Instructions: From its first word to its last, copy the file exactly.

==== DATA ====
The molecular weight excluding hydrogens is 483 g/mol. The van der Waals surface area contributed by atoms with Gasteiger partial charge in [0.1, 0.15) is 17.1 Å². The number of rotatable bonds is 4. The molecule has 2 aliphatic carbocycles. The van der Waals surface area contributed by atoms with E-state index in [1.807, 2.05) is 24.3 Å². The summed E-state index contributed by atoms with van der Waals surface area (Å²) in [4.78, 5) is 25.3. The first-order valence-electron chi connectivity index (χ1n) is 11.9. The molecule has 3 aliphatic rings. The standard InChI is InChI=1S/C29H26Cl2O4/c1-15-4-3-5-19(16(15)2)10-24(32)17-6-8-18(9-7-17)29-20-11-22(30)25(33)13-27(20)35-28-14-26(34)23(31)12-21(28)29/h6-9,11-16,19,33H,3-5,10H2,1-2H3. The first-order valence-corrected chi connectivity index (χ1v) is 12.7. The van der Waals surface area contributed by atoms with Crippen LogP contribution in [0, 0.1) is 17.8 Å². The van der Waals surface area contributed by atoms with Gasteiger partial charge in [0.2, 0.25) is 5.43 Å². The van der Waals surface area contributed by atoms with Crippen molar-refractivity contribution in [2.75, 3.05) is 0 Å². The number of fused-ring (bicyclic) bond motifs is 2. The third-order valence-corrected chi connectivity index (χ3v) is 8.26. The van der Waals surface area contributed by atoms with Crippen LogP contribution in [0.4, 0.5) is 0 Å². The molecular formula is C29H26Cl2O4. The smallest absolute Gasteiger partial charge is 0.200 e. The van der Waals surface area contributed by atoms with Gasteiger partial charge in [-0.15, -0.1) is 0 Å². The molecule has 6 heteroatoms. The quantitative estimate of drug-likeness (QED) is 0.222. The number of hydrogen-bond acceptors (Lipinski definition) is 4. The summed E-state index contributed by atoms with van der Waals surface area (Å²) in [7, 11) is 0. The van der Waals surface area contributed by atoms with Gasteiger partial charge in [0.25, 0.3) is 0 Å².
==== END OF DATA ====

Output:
The molecular weight excluding hydrogens is 483 g/mol. The van der Waals surface area contributed by atoms with Gasteiger partial charge in [0.1, 0.15) is 17.1 Å². The number of rotatable bonds is 4. The molecule has 2 aliphatic carbocycles. The van der Waals surface area contributed by atoms with E-state index in [1.807, 2.05) is 24.3 Å². The summed E-state index contributed by atoms with van der Waals surface area (Å²) in [4.78, 5) is 25.3. The first-order valence-electron chi connectivity index (χ1n) is 11.9. The molecule has 3 aliphatic rings. The standard InChI is InChI=1S/C29H26Cl2O4/c1-15-4-3-5-19(16(15)2)10-24(32)17-6-8-18(9-7-17)29-20-11-22(30)25(33)13-27(20)35-28-14-26(34)23(31)12-21(28)29/h6-9,11-16,19,33H,3-5,10H2,1-2H3. The first-order valence-corrected chi connectivity index (χ1v) is 12.7. The van der Waals surface area contributed by atoms with Crippen LogP contribution in [0, 0.1) is 17.8 Å². The van der Waals surface area contributed by atoms with Gasteiger partial charge in [0.2, 0.25) is 5.43 Å². The van der Waals surface area contributed by atoms with Crippen molar-refractivity contribution in [2.75, 3.05) is 0 Å². The number of fused-ring (bicyclic) bond motifs is 2. The third-order valence-corrected chi connectivity index (χ3v) is 8.26. The van der Waals surface area contributed by atoms with Crippen LogP contribution in [0.4, 0.5) is 0 Å². The molecular formula is C29H26Cl2O4. The smallest absolute Gasteiger partial charge is 0.200 e. The van der Waals surface area contributed by atoms with Gasteiger partial charge in [-0.15, -0.1) is 0 Å². The molecule has 6 heteroatoms. The quantitative estimate of drug-likeness (QED) is 0.222. The number of hydrogen-bond acceptors (Lipinski definition) is 4. The summed E-state index contributed by atoms with van der Waals surface area (Å²) in [7, 11) is 0. The van der Waals surface area contributed by atoms with Gasteiger partial charge in [0.25, 0.3) is 0 Å².